An exiled dissident author who returned to Uzbekistan this week only to be arrested on arrival is facing charges of promoting extremism in his writings.
Authorities are basing their case on a book by Nurullo Otakhonov published in 2016, Bu Kunlar (“These Days”), which dwells on the shortcomings of life in Uzbekistan since the country gained independence. The book is also critical of the late president, Islam Karimov. In addition to that, Otakhonov is accused of trying to smuggle banned books and discs into the country.
Otakhonov, 62, who writes under the pen-name of Nurullo Muhammad Raufkhon, is being held at the Tashkent’s Yashnabad district police station. Police told the writer’s relatives to hire a lawyer, suggesting that he is likely to be in custody for the long haul.
RFE/RL’s Uzbek service, Radio Ozodlik, cited Otakhonov’s wife as saying the detention was prompted by the content of Bu Kunlar, which is included in a list of written works banned by the government.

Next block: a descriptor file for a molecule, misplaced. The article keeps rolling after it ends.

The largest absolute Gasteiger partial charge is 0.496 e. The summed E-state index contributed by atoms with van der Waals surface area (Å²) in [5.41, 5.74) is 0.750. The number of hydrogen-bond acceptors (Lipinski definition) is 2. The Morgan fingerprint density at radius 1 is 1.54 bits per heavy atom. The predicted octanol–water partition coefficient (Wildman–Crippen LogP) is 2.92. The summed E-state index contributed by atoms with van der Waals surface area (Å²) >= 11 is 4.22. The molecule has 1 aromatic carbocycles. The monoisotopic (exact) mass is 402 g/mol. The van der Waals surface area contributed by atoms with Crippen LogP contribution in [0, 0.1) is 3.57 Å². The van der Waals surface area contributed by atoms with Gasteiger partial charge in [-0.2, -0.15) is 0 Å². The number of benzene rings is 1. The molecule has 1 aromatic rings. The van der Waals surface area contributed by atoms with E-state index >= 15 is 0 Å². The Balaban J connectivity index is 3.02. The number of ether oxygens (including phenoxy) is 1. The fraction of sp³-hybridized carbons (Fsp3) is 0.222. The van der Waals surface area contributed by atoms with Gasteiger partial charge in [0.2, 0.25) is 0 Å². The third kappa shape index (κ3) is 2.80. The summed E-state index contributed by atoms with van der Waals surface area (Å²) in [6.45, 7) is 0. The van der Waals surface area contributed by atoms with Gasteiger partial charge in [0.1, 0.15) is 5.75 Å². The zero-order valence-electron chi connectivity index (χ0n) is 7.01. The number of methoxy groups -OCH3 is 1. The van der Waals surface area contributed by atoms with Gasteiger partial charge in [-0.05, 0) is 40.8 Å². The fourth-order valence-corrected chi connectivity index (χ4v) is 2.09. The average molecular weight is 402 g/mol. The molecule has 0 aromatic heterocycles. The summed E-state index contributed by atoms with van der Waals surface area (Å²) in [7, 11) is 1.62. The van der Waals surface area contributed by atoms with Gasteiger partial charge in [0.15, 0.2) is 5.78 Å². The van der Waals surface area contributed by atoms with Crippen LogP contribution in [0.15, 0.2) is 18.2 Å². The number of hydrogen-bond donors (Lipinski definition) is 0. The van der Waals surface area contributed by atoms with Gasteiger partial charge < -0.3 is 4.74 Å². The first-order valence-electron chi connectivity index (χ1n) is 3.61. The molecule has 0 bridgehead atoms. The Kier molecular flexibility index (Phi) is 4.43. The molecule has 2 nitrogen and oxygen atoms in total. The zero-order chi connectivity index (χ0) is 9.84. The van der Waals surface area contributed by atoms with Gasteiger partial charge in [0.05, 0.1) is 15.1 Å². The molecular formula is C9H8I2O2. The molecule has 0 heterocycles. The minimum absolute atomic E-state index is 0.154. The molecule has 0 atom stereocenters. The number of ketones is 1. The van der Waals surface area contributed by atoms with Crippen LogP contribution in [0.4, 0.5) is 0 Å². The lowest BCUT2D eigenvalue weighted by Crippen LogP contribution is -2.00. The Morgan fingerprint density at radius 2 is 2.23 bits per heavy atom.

The likelihood is that Otakhonov will be charged with laws criminalizing the production and distribution of “materials undermining public order,” and the illegal importation and distribution of religious literature. With the exception of Anhor.uz and Sof.uz, almost all media in Uzbekistan have pointedly refrained from covering the detention.
Meanwhile, at least one online petition has been initiated demanding the writer’s release.
Police have three days from the time of detention, which occurred on September 27, to formally charge Otakhonov. Rights activist Umida Niyazova said this period will be crucial.
“I see a new detail. Utterly loyal members of the Uzbek intelligentsia are openly writing about their unhappiness over the writer’s arrest and are demanding his release. But it is difficult to know how much this can influence the case. They will show just how sensitive the government has become toward people’s opinions and appeals,” Niyazova said.
Otakhanov was the first exiled dissident to have taken the plunge by returning to Uzbekistan since President Shavkat Mirziyoyev made remarks in New York last week calling on Uzbeks to come back home.
“To all our compatriots living abroad that wish to make a contribution toward the development of our country, I invite you to return to Uzbekistan. I am prepared to support and encourage them in any way possible,” Mirziyoyev told a group of US-based Uzbek expats.
The remarks were interpreted in part as being an overture to exiled critics of the government, although Otakhanov’s detention suggests otherwise.